Listen to this article
There have been several conversations around the importance of vitamin D in the last few years. These conversations have become intensified since the beginning of the coronavirus pandemic due to the social distancing aspect which keeps us away from going outdoors.
Termed as the ‘sunshine vitamin’, the 3 sources from which you can obtain it are the sun, certain foods and supplements. For the unaware, vitamin D is fat-soluble and not water-soluble. This means when you get it through your diet, your body can best consume it along with fat-rich foods like almonds, peanut butter or avocado.
Vitamin D is critical for good health. After all, research suggests that you need it for practically all your body functions. From aiding improved stamina, bone health and muscle strength, it also performs a preventive function when it comes to type 2 diabetes.
Vitamin D is believed to help lower your bad cholesterol levels, as validated by a review published in June 2018 in The American Journal of Clinical Nutrition. This is important because those who suffer from diabetes are more prone to heart problems. Research suggests that diabetics are two times more likely to die from heart disease, and that’s as alarming as it sounds.
Most of us are aware that calcium deficiency can cause weak bones. Turns out, you need the sunshine vitamin just as must as you need calcium for strong bones. “Vitamin D aids the absorption of calcium in the body to promote bone growth,” notes Erin Palinski-Wade, RD, CDE, author of The 2-Day Diabetes Diet: Just 2 Days a Week and Dodge Type 2 Diabetes.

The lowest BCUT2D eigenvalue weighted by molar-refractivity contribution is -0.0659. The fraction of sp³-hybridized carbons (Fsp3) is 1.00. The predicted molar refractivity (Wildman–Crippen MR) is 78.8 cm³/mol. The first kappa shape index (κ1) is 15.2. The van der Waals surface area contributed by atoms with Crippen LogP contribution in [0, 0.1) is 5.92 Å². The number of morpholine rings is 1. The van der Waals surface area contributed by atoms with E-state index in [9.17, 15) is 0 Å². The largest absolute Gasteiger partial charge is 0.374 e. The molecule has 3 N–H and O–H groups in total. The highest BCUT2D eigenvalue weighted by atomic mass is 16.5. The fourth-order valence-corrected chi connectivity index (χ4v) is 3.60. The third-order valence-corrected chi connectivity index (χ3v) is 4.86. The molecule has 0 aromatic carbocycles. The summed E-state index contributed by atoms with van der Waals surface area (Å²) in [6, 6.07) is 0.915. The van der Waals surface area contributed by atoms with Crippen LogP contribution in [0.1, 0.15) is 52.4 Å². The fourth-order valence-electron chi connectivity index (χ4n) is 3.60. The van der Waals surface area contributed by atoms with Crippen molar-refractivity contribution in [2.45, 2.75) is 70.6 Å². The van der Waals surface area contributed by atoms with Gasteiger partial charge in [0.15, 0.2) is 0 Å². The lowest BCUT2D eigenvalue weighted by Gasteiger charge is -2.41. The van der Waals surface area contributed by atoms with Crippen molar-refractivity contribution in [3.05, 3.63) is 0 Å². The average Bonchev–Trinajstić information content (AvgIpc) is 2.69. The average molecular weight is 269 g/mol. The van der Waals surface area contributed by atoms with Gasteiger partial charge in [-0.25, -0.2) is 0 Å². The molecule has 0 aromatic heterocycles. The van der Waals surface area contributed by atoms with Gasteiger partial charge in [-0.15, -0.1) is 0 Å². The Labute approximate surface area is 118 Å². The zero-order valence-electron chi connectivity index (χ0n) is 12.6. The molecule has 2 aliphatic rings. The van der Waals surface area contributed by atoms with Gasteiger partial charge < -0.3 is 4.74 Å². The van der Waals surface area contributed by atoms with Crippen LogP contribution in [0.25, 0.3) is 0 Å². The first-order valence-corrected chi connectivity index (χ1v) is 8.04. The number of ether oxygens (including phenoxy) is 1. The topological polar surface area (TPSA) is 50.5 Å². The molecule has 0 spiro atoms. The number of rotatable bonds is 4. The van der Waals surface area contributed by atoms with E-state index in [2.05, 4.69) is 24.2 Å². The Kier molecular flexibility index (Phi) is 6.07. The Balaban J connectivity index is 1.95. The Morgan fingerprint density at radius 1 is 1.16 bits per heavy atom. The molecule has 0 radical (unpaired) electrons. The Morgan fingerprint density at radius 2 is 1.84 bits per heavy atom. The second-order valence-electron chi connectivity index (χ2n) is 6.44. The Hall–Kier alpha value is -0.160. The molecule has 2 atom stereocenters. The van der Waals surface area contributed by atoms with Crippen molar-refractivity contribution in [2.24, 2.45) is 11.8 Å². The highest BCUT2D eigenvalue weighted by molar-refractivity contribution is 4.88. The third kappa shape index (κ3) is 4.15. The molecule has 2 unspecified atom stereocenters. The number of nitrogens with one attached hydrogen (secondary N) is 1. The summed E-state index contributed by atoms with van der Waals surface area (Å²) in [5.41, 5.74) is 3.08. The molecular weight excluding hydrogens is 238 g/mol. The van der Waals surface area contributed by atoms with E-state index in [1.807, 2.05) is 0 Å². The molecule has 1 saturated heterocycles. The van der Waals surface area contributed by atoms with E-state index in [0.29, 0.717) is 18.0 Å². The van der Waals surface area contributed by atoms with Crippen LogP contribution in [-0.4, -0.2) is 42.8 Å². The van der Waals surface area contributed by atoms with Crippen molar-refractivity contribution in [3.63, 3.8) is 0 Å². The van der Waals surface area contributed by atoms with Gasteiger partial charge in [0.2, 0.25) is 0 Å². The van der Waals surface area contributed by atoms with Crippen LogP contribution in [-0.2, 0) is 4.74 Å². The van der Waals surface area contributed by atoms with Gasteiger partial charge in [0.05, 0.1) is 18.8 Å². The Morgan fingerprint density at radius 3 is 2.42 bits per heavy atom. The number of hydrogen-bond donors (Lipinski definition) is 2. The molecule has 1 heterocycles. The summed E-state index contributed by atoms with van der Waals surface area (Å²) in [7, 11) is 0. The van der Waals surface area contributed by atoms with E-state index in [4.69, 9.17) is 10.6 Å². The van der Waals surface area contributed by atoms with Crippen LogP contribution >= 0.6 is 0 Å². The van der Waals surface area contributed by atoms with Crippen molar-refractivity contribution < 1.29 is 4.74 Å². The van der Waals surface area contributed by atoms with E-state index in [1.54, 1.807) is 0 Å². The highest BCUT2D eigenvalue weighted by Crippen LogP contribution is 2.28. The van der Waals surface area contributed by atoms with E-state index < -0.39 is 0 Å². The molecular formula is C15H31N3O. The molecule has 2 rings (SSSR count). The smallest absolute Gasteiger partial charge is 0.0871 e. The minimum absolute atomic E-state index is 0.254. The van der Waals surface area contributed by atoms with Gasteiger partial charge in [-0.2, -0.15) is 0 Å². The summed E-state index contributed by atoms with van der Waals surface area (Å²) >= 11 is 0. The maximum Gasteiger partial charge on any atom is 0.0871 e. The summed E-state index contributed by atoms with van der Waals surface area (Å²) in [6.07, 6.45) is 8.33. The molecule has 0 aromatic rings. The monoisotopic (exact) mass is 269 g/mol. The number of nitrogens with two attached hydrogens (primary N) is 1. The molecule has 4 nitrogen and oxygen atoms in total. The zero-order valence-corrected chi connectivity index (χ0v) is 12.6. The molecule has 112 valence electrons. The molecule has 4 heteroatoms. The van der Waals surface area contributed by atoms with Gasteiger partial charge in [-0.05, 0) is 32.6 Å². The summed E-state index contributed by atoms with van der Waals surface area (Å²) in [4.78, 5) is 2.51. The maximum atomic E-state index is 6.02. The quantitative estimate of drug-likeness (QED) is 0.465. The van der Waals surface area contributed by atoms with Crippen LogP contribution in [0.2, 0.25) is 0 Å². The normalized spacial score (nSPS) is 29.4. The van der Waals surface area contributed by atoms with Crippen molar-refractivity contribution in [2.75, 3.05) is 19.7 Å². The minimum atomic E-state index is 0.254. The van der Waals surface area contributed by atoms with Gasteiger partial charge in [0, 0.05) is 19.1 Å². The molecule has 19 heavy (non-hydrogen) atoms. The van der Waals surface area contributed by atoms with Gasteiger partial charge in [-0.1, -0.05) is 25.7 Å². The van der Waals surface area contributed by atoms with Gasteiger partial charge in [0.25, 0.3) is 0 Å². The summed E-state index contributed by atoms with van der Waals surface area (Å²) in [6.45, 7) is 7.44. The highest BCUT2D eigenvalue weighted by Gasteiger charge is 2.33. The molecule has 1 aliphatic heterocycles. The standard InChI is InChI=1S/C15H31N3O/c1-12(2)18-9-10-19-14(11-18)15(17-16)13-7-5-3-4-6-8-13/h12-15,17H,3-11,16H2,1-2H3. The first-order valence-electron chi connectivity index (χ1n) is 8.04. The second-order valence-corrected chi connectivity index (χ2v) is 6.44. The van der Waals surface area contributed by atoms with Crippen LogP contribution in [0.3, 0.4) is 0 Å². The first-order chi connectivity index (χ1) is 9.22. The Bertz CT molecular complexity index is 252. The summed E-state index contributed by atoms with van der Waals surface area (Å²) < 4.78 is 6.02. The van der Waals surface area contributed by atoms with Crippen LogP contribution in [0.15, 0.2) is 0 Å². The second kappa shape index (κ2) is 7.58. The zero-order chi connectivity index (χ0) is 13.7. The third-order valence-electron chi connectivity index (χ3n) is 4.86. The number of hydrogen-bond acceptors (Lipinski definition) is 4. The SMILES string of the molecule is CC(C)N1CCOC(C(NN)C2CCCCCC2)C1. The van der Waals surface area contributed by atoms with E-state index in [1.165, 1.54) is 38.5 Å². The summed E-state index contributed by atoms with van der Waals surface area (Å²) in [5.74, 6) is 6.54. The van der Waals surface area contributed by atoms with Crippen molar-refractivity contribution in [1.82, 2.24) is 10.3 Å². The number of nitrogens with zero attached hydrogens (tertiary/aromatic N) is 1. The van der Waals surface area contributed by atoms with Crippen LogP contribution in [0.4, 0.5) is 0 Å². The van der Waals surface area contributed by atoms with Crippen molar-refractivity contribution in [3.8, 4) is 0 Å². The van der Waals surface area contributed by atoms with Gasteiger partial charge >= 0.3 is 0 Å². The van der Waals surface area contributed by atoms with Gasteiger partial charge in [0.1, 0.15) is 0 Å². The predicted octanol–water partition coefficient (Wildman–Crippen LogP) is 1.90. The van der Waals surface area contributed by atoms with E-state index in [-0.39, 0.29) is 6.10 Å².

Vitamin D and type 2 diabetes are interconnected. “Studies have found that people who have insulin resistance and a low level of vitamin D may have a higher risk of developing type 2 diabetes,” said Vandana R. Sheth, RDN, CDCES, a spokesperson for the Academy of Nutrition and Dietetics, to a global publication.
Also, read: Did you know a vitamin D deficiency could be the reason behind your belly fat?
Those who have diabetes might be at risk of developing lower levels of vitamin D because sometimes the cells of the pancreas do not function the way they must, and in turn, struggle to produce sufficient insulin.
A randomized controlled trial published in September 2019 in the European Journal of Endocrinology found that vitamin D supplementation for six months improved insulin sensitivity and production in 96 participants who were at high risk of, or newly diagnosed with, type 2 diabetes.
Another review published in September 2019 in the journal Current Diabetes Reports shows that getting enough vitamin D can help reduce insulin resistance.
Although the best way to get vitamin D is through sunlight, sometimes it is tough for people to get their daily dose, especially during the ongoing pandemic. Another downside is that you need to be out at certain hours to soak in the sunlight at least twice a week, anywhere between 5 to 30 minutes. Our busy schedules might not always allow this.
So, a good method to get a healthy amount of vitamin D is to eat foods that can meet your needs. Sources of vitamin D include:
In case your vitamin D levels are very low, your doctor will suggest a supplement. The daily vitamin D intake goal for adults is 600 IU. Those who are above 70 years of age need 800 IU, according to the National Institutes of Health (NIH). People with diabetes are no exception.
There are two kinds of vitamin D: vitamin D2 and D3. The former is found in plants and fortified foods, while vitamin D3 comes from animal sources and is produced naturally in the body when your skin is exposed to sunlight.
So, ladies, make sure you get enough vitamin D to keep diabetes away from your life!